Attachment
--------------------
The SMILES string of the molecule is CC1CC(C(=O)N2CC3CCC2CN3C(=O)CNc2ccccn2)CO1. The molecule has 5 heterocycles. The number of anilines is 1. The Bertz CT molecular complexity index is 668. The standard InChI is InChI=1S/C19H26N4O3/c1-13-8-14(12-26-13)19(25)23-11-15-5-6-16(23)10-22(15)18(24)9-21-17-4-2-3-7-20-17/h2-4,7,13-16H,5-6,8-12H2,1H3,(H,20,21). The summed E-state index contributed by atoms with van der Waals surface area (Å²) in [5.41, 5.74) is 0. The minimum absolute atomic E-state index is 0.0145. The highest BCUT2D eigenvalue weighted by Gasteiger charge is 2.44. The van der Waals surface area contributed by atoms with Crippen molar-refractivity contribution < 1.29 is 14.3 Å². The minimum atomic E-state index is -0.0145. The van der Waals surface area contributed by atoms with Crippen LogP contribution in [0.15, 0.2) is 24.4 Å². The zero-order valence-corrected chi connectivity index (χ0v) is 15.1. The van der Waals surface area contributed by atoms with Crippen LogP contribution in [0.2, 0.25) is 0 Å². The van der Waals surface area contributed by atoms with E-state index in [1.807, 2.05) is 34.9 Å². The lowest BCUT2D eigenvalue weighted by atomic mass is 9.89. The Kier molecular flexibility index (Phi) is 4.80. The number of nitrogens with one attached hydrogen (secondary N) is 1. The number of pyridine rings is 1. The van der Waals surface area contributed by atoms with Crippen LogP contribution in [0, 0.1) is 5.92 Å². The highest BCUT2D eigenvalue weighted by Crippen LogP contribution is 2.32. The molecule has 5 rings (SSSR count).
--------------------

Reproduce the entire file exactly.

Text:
The SMILES string of the molecule is CC1CC(C(=O)N2CC3CCC2CN3C(=O)CNc2ccccn2)CO1. The molecule has 5 heterocycles. The number of anilines is 1. The Bertz CT molecular complexity index is 668. The standard InChI is InChI=1S/C19H26N4O3/c1-13-8-14(12-26-13)19(25)23-11-15-5-6-16(23)10-22(15)18(24)9-21-17-4-2-3-7-20-17/h2-4,7,13-16H,5-6,8-12H2,1H3,(H,20,21). The summed E-state index contributed by atoms with van der Waals surface area (Å²) in [5.41, 5.74) is 0. The minimum absolute atomic E-state index is 0.0145. The highest BCUT2D eigenvalue weighted by Gasteiger charge is 2.44. The van der Waals surface area contributed by atoms with Crippen molar-refractivity contribution < 1.29 is 14.3 Å². The minimum atomic E-state index is -0.0145. The van der Waals surface area contributed by atoms with Crippen LogP contribution in [0.15, 0.2) is 24.4 Å². The zero-order valence-corrected chi connectivity index (χ0v) is 15.1. The van der Waals surface area contributed by atoms with Crippen LogP contribution in [0.2, 0.25) is 0 Å². The van der Waals surface area contributed by atoms with E-state index in [1.807, 2.05) is 34.9 Å². The lowest BCUT2D eigenvalue weighted by atomic mass is 9.89. The Kier molecular flexibility index (Phi) is 4.80. The number of nitrogens with one attached hydrogen (secondary N) is 1. The number of pyridine rings is 1. The van der Waals surface area contributed by atoms with Crippen LogP contribution in [0, 0.1) is 5.92 Å². The highest BCUT2D eigenvalue weighted by Crippen LogP contribution is 2.32. The molecule has 5 rings (SSSR count).